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Using RPGLE to extract invoice numbers from an alpha string 

 February 26, 2020

By  NickLitten

This morning my nerdish IBM-i Chum Toby, pinged me a whatsapp challenge to write a little RPG code snippet to “extract invoice numbers” from a random string of data.

So…. if you had a string ‘INV#10563592 DATED 12/17/19 SO#286045 NOT GOING’ and you knew that this is a shitty text file way of referencing an invoice to a sales order. What %BIF would you to extrapolate ‘10563592’. Invoices are all numeric, 8 digits and it’s a good bet will be preceded by by ‘INV#’

Toby. He swears a lot. This was particularly mild.

To look for invoice numbers – we can use the %SCAN %BIF

%SCAN returns the first position of the search argument in the source string, or 0 if it was not found. If the start position is specified, the search begins at the starting position. The result is always the position in the source string even if the starting position is specified.

To test the suspected invoice numbers – we can use %CHECK

%CHECK returns the first position of the string containing a character. The check begins at the starting position and continues to the right until a character that is not contained in the search string is found.

To extract invoice numbers – we can use %SUBST

%SUBST returns a portion of argument string. It may also be used as the result of an assignment with the EVAL operation code. The start parameter represents the starting position of the substring. The length parameter represents the length of the substring.

Sample RPGLE sub-procedure

So taking the premise that we can check for a number like this:

You can use this to test numeric w/o indicators.

dcl-s Numbers char(10) Inz('0123456789')

If %check(Numbers:My_Field) > 0; 
   Error = *On; // it has non-numerics in it
else;
   Error = *off; // everything is numeric #huzzah!
EndIf;

Let’s knock out a little code snippet to try to do this:

// + ------------------------------------------------------- +
// + Extract Invoice Number from string                      +
// + ------------------------------------------------------- +
dcl-proc get_invoice_from_string;
   dcl-pi get_invoice_from_string char(8);
     p_string char(100) const;
   end-pi;
   dcl-s success ind;
   dcl-s invoice char(8);
   dcl-s numbers char(10) Inz('0123456789');
   dcl-s posn zoned(5);
 
   // Look for an invoice number starting with INV# first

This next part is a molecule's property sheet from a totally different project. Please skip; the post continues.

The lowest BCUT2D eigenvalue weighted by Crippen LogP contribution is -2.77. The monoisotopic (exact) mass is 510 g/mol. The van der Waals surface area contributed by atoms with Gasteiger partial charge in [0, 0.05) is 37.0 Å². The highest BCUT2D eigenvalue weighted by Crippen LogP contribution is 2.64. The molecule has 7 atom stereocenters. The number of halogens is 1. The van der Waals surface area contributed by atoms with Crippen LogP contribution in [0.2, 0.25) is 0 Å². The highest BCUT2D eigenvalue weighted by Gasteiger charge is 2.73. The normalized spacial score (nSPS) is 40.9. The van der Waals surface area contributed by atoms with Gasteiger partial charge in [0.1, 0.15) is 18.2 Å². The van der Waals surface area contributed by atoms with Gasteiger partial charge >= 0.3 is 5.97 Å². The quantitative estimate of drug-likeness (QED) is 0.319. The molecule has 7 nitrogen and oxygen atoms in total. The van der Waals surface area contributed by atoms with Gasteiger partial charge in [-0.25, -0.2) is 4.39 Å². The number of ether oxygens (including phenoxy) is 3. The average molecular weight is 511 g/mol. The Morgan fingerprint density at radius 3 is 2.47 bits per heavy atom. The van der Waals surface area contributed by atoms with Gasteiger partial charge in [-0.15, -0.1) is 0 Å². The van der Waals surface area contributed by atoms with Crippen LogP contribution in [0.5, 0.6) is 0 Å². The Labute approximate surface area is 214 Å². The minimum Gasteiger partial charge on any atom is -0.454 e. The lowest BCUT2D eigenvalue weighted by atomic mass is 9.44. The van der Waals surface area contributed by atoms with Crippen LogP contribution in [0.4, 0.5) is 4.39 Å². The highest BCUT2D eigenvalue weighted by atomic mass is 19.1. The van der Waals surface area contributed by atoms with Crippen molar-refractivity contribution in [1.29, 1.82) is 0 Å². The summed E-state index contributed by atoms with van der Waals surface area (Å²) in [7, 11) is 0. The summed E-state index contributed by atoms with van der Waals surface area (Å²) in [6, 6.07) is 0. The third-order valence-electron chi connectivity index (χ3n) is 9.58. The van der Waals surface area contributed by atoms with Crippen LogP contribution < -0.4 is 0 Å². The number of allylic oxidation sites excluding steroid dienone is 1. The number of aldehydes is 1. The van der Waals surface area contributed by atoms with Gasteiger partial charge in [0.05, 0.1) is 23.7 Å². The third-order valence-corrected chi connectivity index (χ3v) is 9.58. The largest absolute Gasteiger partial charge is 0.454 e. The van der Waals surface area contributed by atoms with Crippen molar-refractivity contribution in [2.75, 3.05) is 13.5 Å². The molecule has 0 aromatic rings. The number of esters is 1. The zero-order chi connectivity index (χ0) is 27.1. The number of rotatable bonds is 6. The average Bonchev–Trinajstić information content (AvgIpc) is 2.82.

posn = %scan('INV#':p_string);

   // if this scan worked then 'posn' holds the starting character of 'INV#'
   if posn > 0;
     // now lets check if the next 8 chars are numeric
     If %check(numbers:%subst(p_string:posn+4:8)) > 0;
       success = *off; // it has non-numerics in it
     else;
       success = *on; // everything is numeric #huzzah!
       invoice = %subst(p_string:posn+4:8);
     EndIf;
   endIf;

   return invoice;

 end-proc; 

and to call the procedure we would have something like this:

invoice_number = get_invoice_from_string( $stringtobescanned );  

How does that work Tobers?

Got any better code snippets to do this?

NickLitten


IBM i Software Developer, Digital Dad, AS400 Anarchist, RPG Modernizer, Shameless Trekkie, Belligerent Nerd, Englishman Abroad and Passionate Eater of Cheese and Biscuits. Nick Litten Dot Com is a mixture of blog posts that can be sometimes serious, frequently playful and probably down-right pointless all in the space of a day. Enjoy your stay, feel free to comment and remember: If at first you don't succeed then skydiving probably isn't a hobby you should look into.

Nick Litten

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  • Hi.

    Maybe its more simple to use sql (in a rpg program) šŸ™‚

    regexp_substr extracts hits šŸ™‚

    select regexp_substr(regexp_substr(textfelt,’INV#.*[0-9]{8} ‘,1,1,’i’) , ‘[0-9]{8} ‘,1,1,’i’)
    from (select ‘INV#05635902 DATED 12/17/19 SO#286045 NOT GOING’ as textfelt
    from sysibm.sysdummy1);

    Which would give a rpg program like this :

    exec sql Value(regexp_substr(regexp_substr(:stringtobescanned,’INV#.*[0-9]{8} ‘,1,1,’i’) , ‘[0-9]{8} ‘,1,1,’i’) into :result;

    Iam not a regex expert, but iam sure that a regex could be written that would match all combinations.

    Best regards Jan

  • {"email":"Email address invalid","url":"Website address invalid","required":"Required field missing"}
    __CONFIG_colors_palette__{"active_palette":0,"config":{"colors":{"cff50":{"name":"Main Accent","parent":-1},"a344d":{"name":"Accent Transparent","parent":"cff50"}},"gradients":[]},"palettes":[{"name":"Default","value":{"colors":{"cff50":{"val":"var(--tcb-skin-color-0)"},"a344d":{"val":"rgba(46, 138, 229, 0.85)","hsl_parent_dependency":{"h":210,"l":0.54,"s":0.78}}},"gradients":[]},"original":{"colors":{"cff50":{"val":"rgb(0, 178, 255)","hsl":{"h":198,"s":1,"l":0.5}},"a344d":{"val":"rgba(0, 178, 255, 0.85)","hsl_parent_dependency":{"h":198,"s":1,"l":0.5}}},"gradients":[]}}]}__CONFIG_colors_palette__

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